The subject of the payment of “employees” of the BBC through companies has been largely battered to death on this site, mostly by people who understand what really happens rather than what MPs imagine what happens, but it does provide a lesson in the difficulty of applying traditional concepts to modern working lives, explains Simon Sweetman.
The media generally has long been an area where the borderlines between employment and freelancing have been blurred, where journalists have slipped from one state to the other. Unless he or she is tied to an exclusivity agreement any journalist will almost certainly turn in pieces of work for others than his main “employer”, and many of the people running their BBC work through companies here will have their own employees and are actually running small businesses.
The press misunderstands the situation, or wilfully distorts it, especially in those parts connected with other broadcast media, and many of the journalists fulminating against these practices at the BBC will – of course – be operating in exactly the same way themselves.
The history, though, remains important. The distinction between being taxed as an employee and being taxed under Schedule D goes back a very long way. If you were a farm labourer you knew you were employed, if you were the village blacksmith you were not. But until the First World War the great majority of low paid workers did not pay income tax in any case. The real increase came with WW2, and PAYE was introduced in 1944 because the number of employees paying tax was vastly increased when personal allowances were abolished for the duration (who remembers post-war credits?).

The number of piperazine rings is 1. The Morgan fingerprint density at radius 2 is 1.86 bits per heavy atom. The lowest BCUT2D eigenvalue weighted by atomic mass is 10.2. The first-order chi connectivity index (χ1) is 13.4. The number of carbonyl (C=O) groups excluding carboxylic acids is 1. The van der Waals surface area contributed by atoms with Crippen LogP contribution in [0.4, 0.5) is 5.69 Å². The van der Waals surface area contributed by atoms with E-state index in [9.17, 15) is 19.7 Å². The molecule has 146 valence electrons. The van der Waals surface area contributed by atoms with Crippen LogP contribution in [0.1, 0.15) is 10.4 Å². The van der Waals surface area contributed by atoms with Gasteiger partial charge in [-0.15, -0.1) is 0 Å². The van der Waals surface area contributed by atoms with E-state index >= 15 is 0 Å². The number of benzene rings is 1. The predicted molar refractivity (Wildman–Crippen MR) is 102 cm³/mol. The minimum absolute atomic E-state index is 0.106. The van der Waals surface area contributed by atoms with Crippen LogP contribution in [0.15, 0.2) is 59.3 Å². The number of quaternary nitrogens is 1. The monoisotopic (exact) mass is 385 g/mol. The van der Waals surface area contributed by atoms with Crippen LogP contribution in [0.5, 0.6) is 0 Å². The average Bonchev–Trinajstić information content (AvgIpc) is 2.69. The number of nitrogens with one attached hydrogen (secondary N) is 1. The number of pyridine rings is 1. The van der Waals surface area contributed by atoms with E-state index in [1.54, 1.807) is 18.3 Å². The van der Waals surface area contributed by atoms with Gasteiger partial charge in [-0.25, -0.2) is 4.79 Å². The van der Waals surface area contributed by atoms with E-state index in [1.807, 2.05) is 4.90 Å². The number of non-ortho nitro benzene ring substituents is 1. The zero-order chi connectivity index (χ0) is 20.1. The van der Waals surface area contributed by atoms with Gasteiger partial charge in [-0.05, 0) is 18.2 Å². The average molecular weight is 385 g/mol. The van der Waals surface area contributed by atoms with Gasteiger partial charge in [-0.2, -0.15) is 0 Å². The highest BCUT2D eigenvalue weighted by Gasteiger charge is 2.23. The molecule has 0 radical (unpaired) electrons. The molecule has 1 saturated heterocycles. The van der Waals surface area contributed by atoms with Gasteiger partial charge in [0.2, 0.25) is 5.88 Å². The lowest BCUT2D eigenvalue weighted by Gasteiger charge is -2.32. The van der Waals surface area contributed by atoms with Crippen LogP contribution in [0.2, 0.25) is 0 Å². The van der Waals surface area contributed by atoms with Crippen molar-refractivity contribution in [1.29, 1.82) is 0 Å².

For many years there was little advantage for the worker in becoming “self-employed”, since he or she merely lost the protections of employment law without gaining much beyond a small saving in NIC. The status issue was also relatively easy to challenge. By contrast HMRC took the view that it could not “pierce the corporate veil” no matter how artificial the arrangement.
This led to the notion of channelling your earnings through a company, and this was greatly encouraged by two things (and neither of them, contrary to popular belief, was the short-lived 0% CT rate). One was the considerable increase in NI, the other the changes to the taxation of dividends so that they carried a free credit, combined with the ending of the investment income surcharge. It was then massively boosted by large companies, first of all in knowledge based industry but subsequently in the construction industry, who realised that by compelling their employees to work through companies they could avoid labour regulations and taxes.
This brought us to IR35, but the practice has continued to spread as accountants realised that HMRC was almost wholly unable to police the legislation.
But it all came about as the unintended result of two pieces of legislation: one intended on the face of it to encourage savings (though actually to cut tax for the wealthy) and the other brought about by a promise not to raise income tax which had not mentioned NIC.
About Robert Lovell
Business and finance journalist